1. Cocaine
Cocaine is a stimulant drug produced from the leaves of the coca plant found in South America. Cocaine takes the form of fine, white, crystal powder. Unfortunately, as a street drug, this substance is liable to be mixed with much more dangerous stimulants such as amphetamine or fentanyl. This can lead to death, as the user typically isn’t made aware of the fact that the substance is tainted. One of the more popular methods of ingesting cocaine is through smoking it in the form of a rock crystal. This crystal is called crack cocaine, referencing the crackling sound the rock makes when it is heated. Cocaine interferes with the brain’s use of dopamine to convey messages from one neuron to another. This prevents these neurons from turning the dopamine signal off, leading to abnormal activation of the brain’s reward pathways. In experiments performed on animals, cocaine was shown to increase dopamine levels more than three times the normal level! Crack is a more addictive form and therefore leads to substance abuse disorder more frequently than the powder form of cocaine.
  1. Nicotine
This one is interesting because as we all know, nicotine is perfectly legal here in the United States. In fact, the country of Bhutan is the only nation in the world that has completely outlawed tobacco sales and use. However, it is widely known as being one of the most addictive harmful substances one can get their hands on, legal or illegal. Nicotine is derived from tobacco plants that come from the nightshade family. On its own, nicotine isn’t particularly harmful. However, it is highly addictive, reflected in the fact that there are over one billion tobacco smokers worldwide. Smoking is also the most common preventable cause of death in the U.S.
  1. Barbiturates
Barbiturates have essentially the opposite effects to stimulants in that they are sedative-hypnotics, describing their sleep-inducing and anxiety-decreasing qualities. Because of this, even a slight overdose can result in a coma or even death. Fortunately, barbiturates have pretty much been replaced by the less dangerous benzodiazepines for medical uses. This has led to a decrease in the number of people addicted to barbiturates. At low doses, barbiturates cause feelings of euphoria, which is why people use them to get high.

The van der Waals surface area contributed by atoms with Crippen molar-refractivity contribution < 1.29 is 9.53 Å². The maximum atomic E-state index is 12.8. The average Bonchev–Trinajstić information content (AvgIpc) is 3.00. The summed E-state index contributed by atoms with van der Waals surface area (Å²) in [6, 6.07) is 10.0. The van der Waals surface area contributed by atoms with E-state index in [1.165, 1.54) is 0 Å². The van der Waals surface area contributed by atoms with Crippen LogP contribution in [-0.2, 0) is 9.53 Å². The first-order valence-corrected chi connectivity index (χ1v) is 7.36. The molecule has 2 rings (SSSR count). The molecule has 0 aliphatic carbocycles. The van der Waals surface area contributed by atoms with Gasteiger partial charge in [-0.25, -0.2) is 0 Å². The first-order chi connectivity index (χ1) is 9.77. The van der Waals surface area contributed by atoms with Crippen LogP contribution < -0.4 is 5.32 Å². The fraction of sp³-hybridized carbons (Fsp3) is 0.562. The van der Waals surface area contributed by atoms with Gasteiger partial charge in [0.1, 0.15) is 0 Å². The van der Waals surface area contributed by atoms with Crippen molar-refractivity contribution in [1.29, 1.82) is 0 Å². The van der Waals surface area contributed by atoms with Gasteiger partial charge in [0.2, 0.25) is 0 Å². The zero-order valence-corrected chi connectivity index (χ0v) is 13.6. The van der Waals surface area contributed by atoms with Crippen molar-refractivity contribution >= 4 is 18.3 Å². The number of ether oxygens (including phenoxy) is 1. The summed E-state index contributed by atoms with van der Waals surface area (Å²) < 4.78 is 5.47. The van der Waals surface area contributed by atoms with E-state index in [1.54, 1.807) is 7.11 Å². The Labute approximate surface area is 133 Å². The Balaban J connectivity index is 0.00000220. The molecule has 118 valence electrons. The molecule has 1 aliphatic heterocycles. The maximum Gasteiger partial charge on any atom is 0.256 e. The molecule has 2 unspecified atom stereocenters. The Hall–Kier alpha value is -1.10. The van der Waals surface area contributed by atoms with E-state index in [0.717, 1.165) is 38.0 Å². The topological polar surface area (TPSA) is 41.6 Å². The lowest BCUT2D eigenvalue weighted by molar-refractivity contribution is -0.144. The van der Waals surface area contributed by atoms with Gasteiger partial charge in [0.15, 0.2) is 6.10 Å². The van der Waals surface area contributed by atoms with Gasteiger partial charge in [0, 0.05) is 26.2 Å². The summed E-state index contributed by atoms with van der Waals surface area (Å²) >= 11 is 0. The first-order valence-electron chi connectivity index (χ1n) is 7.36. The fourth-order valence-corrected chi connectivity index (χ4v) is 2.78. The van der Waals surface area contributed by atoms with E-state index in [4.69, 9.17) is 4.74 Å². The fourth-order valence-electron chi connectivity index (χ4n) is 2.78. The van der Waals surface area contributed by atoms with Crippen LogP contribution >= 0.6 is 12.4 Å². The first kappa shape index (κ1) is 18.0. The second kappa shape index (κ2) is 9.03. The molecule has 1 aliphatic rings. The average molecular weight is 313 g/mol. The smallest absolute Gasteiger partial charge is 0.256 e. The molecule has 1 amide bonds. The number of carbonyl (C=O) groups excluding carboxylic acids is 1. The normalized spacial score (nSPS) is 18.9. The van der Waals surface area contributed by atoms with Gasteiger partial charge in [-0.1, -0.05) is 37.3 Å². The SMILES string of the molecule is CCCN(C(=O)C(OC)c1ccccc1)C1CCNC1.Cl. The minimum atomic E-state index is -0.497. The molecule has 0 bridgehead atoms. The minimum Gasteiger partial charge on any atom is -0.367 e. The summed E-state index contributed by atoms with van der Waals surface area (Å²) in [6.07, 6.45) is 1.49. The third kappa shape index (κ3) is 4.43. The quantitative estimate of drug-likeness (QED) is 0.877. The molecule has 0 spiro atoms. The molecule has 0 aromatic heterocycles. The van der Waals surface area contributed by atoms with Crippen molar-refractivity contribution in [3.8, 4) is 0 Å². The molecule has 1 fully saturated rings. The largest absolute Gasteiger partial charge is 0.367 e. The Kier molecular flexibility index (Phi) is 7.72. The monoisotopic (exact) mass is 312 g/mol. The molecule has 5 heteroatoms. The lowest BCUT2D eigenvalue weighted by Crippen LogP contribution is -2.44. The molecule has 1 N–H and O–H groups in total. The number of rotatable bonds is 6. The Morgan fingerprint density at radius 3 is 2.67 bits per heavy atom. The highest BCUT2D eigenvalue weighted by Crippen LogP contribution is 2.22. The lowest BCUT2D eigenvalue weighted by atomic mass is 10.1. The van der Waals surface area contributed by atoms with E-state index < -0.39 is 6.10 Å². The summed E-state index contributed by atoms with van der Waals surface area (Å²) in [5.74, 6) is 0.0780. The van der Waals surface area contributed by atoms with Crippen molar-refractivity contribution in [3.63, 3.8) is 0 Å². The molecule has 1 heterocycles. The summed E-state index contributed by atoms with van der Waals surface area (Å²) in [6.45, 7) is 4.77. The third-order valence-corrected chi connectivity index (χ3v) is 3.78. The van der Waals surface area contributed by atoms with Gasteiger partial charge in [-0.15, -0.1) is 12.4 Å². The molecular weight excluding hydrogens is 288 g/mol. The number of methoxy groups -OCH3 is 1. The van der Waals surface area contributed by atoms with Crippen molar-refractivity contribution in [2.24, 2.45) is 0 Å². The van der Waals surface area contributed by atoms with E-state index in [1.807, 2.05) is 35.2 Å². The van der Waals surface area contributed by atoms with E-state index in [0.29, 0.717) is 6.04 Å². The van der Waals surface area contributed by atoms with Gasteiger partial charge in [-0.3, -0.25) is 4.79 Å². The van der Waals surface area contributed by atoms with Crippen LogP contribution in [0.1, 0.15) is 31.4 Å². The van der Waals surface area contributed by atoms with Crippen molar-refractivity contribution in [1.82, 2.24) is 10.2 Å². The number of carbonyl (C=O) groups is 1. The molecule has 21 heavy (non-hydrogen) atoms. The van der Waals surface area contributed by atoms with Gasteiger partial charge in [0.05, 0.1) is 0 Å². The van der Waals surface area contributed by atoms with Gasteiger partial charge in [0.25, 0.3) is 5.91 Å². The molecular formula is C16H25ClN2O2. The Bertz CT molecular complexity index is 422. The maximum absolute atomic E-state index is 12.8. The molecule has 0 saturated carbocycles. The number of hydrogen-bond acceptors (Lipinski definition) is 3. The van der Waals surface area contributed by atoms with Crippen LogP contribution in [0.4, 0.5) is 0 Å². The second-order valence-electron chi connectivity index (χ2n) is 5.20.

1. Alcohol
Alcohol. By far the most common substance in use across the world with two billion people consuming alcoholic drinks on a somewhat regular basis. Of course, not everyone who consumes alcohol is considered to have a “problem”, but when the frequent consumption of alcohol leads to negative consequences in one’s daily life, then it may be considered to be teetering over into substance abuse disorder. According to research, alcohol increases dopamine levels in the brain’s reward system by 40–360%, depending on how much was drunk. The World Health Organization estimated that more than 3 million people died in 2012 due to damages caused by the over-consumption of alcohol.

In conclusion…

Keep in mind that while this list is a decent measure of the most addictive substances, there is no definitive way to truly nail down which substances are the “most addictive” due to the high variance of factors in not only the substances themselves but in people. Genetics, location, home life, mental health, and a huge number of other factors are at play in determining the level of addictiveness. One thing is for sure, however, and that is that it is important to have a conversation with your family and friends about the dangers of these commonly addictive substances. It never hurts to check up on someone, but it does hurt a lot to lose them to something like drug abuse.

Content for Arizona Addiction Recovery Centers created by Cohn Media, LLC. Passionate and creative writing and broadcasting, covering the following industries: addiction rehab, health care, entertainment, technology and advocate of clear communication, positivity and humanity at its best. www.cohn.media